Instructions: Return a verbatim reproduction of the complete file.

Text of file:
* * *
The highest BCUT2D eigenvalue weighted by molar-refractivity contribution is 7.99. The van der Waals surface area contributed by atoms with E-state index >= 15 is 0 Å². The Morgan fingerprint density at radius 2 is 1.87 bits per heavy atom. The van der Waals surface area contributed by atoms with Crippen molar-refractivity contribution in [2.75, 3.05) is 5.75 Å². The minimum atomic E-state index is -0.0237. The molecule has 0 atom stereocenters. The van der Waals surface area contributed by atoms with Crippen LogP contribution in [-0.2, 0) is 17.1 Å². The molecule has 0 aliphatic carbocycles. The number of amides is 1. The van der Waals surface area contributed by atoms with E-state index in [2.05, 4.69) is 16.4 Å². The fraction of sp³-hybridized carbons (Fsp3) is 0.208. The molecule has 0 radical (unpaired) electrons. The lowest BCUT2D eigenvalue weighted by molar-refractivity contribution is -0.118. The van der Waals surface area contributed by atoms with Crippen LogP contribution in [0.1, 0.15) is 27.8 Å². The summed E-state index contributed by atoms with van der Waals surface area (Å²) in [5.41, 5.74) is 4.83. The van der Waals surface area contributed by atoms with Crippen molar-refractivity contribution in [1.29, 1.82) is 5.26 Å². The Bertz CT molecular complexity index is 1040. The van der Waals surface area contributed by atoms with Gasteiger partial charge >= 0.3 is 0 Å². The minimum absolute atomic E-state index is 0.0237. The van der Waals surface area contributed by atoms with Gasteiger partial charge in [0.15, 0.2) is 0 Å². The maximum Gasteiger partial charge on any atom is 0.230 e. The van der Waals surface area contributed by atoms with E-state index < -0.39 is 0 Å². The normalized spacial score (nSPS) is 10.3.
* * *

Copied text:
The highest BCUT2D eigenvalue weighted by molar-refractivity contribution is 7.99. The van der Waals surface area contributed by atoms with E-state index >= 15 is 0 Å². The Morgan fingerprint density at radius 2 is 1.87 bits per heavy atom. The van der Waals surface area contributed by atoms with Crippen molar-refractivity contribution in [2.75, 3.05) is 5.75 Å². The minimum atomic E-state index is -0.0237. The molecule has 0 atom stereocenters. The van der Waals surface area contributed by atoms with Crippen LogP contribution in [-0.2, 0) is 17.1 Å². The molecule has 0 aliphatic carbocycles. The number of amides is 1. The van der Waals surface area contributed by atoms with E-state index in [2.05, 4.69) is 16.4 Å². The fraction of sp³-hybridized carbons (Fsp3) is 0.208. The molecule has 0 radical (unpaired) electrons. The lowest BCUT2D eigenvalue weighted by molar-refractivity contribution is -0.118. The van der Waals surface area contributed by atoms with Crippen LogP contribution in [0.1, 0.15) is 27.8 Å². The summed E-state index contributed by atoms with van der Waals surface area (Å²) in [5.41, 5.74) is 4.83. The van der Waals surface area contributed by atoms with Crippen molar-refractivity contribution in [1.29, 1.82) is 5.26 Å². The Bertz CT molecular complexity index is 1040. The van der Waals surface area contributed by atoms with Gasteiger partial charge >= 0.3 is 0 Å². The minimum absolute atomic E-state index is 0.0237. The van der Waals surface area contributed by atoms with Gasteiger partial charge in [0.15, 0.2) is 0 Å². The maximum Gasteiger partial charge on any atom is 0.230 e. The van der Waals surface area contributed by atoms with E-state index < -0.39 is 0 Å². The normalized spacial score (nSPS) is 10.3.